Donald Knuth : biography
Donald Ervin Knuth ( ; born January 10, 1938) is an American computer scientist and Professor Emeritus at Stanford University..
He is the author of the seminal multi-volume work The Art of Computer Programming.. Knuth has been called the "father" of the analysis of algorithms. He contributed to the development of the rigorous analysis of the computational complexity of algorithms and systematized formal mathematical techniques for it. In the process he also popularized the asymptotic notation.
In addition to fundamental contributions in several branches of theoretical computer science, Knuth is the creator of the TeX computer typesetting system, the related METAFONT font definition language and rendering system, and the Computer Modern family of typefaces.
As a writer and scholar,. Knuth created the WEB and CWEB computer programming systems designed to encourage and facilitate literate programming, and designed the MIX/MMIX instruction set architectures.
As an important member of the academic and scientific community, Knuth is strongly opposed to the policy of granting software patents.. He has expressed his disagreement directly to the patent offices of the United States and Europe. to the patent offices in the USA and Europe.
Knuth is known for his "professional humor".
- He used to pay a finder’s fee of $2.56 for any typographical errors or mistakes discovered in his books, because "256 pennies is one hexadecimal dollar", and $0.32 for "valuable suggestions". According to an article in the Massachusetts Institute of Technology’s Technology Review, these Knuth reward checks are "among computerdom’s most prized trophies". Knuth had to stop sending real checks in 2008 due to bank fraud, and instead now gives each error finder a "certificate of deposit" from a publicly listed balance in his fictitious "Bank of San Serriffe"..
- He once warned a correspondent, "Beware of bugs in the above code; I have only proved it correct, not tried it."
- The preface of Concrete Mathematics includes the following anecdote: "When Knuth taught Concrete Mathematics at Stanford for the first time, he explained the somewhat strange title by saying that it was his attempt to teach a math course that was hard instead of soft. He announced that, contrary to the expectations of some of his colleagues, he was not going to teach the Theory of Aggregates, nor Stone’s Embedding Theorem, nor even the Stone–Čech compactification theorem. (Several students from the civil engineering department got up and quietly left the room.)"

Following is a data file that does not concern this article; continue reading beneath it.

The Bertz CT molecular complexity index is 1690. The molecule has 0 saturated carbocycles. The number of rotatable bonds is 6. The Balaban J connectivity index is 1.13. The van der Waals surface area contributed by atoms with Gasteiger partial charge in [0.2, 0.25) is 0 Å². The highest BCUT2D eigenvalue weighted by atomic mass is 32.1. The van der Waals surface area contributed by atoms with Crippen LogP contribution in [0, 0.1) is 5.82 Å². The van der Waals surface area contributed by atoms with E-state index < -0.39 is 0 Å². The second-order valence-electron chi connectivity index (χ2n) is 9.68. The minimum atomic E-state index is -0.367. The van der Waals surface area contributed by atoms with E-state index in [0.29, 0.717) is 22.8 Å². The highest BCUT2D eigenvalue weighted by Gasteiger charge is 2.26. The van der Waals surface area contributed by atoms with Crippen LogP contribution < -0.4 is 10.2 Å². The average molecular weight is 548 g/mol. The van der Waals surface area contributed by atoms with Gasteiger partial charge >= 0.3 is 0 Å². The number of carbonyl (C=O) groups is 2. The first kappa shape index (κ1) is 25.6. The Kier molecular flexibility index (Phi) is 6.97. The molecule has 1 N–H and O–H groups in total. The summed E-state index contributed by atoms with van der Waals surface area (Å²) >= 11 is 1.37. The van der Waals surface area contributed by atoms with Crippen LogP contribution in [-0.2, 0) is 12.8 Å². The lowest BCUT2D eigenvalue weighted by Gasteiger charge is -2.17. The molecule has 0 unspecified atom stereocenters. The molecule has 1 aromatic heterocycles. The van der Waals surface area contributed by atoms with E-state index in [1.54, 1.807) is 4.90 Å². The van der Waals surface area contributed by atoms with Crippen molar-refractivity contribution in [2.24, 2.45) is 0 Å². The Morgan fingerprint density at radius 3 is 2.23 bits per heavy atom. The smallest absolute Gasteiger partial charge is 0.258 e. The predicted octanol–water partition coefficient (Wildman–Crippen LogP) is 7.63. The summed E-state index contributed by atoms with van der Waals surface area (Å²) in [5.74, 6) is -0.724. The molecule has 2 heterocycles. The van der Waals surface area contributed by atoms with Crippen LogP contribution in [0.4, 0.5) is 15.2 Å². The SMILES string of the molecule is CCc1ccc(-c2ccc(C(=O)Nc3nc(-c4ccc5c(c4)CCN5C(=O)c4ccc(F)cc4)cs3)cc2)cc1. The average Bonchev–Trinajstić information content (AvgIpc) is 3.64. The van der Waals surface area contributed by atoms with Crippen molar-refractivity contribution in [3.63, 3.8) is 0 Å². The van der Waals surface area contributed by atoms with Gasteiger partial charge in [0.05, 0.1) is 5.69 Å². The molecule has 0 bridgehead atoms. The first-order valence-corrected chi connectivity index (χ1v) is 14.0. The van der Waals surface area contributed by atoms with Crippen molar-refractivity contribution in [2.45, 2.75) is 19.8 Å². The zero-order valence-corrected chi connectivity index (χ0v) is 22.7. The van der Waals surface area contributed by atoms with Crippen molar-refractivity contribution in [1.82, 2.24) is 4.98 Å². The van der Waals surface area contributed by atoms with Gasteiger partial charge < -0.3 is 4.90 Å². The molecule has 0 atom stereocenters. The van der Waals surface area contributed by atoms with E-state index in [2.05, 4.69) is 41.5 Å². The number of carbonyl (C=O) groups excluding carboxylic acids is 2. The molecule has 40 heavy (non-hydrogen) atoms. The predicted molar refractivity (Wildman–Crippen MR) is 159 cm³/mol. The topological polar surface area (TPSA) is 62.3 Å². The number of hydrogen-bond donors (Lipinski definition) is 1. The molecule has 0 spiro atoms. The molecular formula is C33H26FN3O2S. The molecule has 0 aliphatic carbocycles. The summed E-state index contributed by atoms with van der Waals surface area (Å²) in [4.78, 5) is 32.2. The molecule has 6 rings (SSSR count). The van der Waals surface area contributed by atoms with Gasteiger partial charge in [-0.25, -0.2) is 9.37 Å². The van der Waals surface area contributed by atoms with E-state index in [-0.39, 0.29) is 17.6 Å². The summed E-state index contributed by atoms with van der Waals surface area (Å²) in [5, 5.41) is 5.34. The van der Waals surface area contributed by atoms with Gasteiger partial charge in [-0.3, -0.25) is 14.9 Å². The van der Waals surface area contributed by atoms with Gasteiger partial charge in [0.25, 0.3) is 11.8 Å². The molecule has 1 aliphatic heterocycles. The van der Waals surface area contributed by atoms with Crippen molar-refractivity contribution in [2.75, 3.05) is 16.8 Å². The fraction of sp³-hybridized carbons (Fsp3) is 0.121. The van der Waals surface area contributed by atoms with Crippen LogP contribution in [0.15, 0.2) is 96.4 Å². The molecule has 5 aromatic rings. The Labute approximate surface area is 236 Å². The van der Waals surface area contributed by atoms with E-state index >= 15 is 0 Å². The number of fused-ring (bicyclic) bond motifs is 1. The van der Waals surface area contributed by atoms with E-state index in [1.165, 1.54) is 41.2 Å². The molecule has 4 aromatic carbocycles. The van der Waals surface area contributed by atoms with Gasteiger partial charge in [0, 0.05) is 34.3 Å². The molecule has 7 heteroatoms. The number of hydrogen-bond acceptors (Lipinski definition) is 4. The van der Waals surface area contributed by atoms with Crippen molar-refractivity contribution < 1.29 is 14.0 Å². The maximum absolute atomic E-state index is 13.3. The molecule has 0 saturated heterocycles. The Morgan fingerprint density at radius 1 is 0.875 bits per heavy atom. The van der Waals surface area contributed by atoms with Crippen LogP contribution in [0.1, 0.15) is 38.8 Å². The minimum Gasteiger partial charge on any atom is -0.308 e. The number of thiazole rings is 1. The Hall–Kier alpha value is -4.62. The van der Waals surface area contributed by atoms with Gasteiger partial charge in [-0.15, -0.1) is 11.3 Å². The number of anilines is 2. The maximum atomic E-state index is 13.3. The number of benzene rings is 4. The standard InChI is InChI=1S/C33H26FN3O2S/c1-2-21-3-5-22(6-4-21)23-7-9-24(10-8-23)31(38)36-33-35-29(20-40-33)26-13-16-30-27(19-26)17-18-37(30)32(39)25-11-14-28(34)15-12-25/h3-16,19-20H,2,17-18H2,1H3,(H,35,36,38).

- Knuth published his first "scientific" article in a school magazine in 1957 under the title "Potrzebie System of Weights and Measures." In it, he defined the fundamental unit of length as the thickness of Mad #26, and named the fundamental unit of force "whatmeworry." Mad published the article in issue #33 (June 1957)..
- Knuth’s article about the computational complexity of songs, "The Complexity of Songs", was reprinted twice in computer science journals.
- To demonstrate the concept, Knuth intentionally referred "Circular definition" and "Definition, circular" to each other in the index of The Art of Computer Programming, Volume 1.
- At the TUG 2010 Conference,. Knuth announced an XML-based successor to TeX, titled "iTeX" ( with a bell ringing), which would support features such as arbitrarily scaled irrational units, 3D printing, animation, and stereophonic sound..
In 2006, Knuth was diagnosed with prostate cancer. He underwent surgery in December that year and started "a little bit of radiation therapy… as a precaution but the prognosis looks pretty good", as he reported in his video autobiography.
A short list of his works:.